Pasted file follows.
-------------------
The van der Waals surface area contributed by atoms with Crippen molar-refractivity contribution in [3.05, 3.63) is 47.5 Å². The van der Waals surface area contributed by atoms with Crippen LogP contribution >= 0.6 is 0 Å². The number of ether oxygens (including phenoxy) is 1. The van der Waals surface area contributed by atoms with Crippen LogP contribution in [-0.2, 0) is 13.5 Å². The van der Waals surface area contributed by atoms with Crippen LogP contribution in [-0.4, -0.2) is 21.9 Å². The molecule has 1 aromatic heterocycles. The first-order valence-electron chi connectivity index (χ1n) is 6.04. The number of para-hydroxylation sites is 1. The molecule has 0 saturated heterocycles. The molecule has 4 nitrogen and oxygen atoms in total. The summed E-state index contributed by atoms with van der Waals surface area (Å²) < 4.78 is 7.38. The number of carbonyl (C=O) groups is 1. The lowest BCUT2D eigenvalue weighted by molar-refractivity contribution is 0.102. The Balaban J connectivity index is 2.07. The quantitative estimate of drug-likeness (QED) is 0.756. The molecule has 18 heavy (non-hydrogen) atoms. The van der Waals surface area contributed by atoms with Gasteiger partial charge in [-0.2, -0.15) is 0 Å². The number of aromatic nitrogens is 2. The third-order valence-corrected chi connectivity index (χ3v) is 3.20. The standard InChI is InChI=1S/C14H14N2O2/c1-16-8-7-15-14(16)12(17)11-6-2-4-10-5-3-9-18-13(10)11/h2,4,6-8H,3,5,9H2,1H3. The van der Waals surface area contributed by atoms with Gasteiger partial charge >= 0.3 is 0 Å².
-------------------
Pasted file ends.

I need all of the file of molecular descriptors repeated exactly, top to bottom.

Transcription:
The van der Waals surface area contributed by atoms with Crippen molar-refractivity contribution in [3.05, 3.63) is 47.5 Å². The van der Waals surface area contributed by atoms with Crippen LogP contribution >= 0.6 is 0 Å². The number of ether oxygens (including phenoxy) is 1. The van der Waals surface area contributed by atoms with Crippen LogP contribution in [-0.2, 0) is 13.5 Å². The van der Waals surface area contributed by atoms with Crippen LogP contribution in [-0.4, -0.2) is 21.9 Å². The molecule has 1 aromatic heterocycles. The first-order valence-electron chi connectivity index (χ1n) is 6.04. The number of para-hydroxylation sites is 1. The molecule has 0 saturated heterocycles. The molecule has 4 nitrogen and oxygen atoms in total. The summed E-state index contributed by atoms with van der Waals surface area (Å²) < 4.78 is 7.38. The number of carbonyl (C=O) groups is 1. The lowest BCUT2D eigenvalue weighted by molar-refractivity contribution is 0.102. The Balaban J connectivity index is 2.07. The quantitative estimate of drug-likeness (QED) is 0.756. The molecule has 18 heavy (non-hydrogen) atoms. The van der Waals surface area contributed by atoms with Gasteiger partial charge in [-0.2, -0.15) is 0 Å². The number of aromatic nitrogens is 2. The third-order valence-corrected chi connectivity index (χ3v) is 3.20. The standard InChI is InChI=1S/C14H14N2O2/c1-16-8-7-15-14(16)12(17)11-6-2-4-10-5-3-9-18-13(10)11/h2,4,6-8H,3,5,9H2,1H3. The van der Waals surface area contributed by atoms with Gasteiger partial charge >= 0.3 is 0 Å².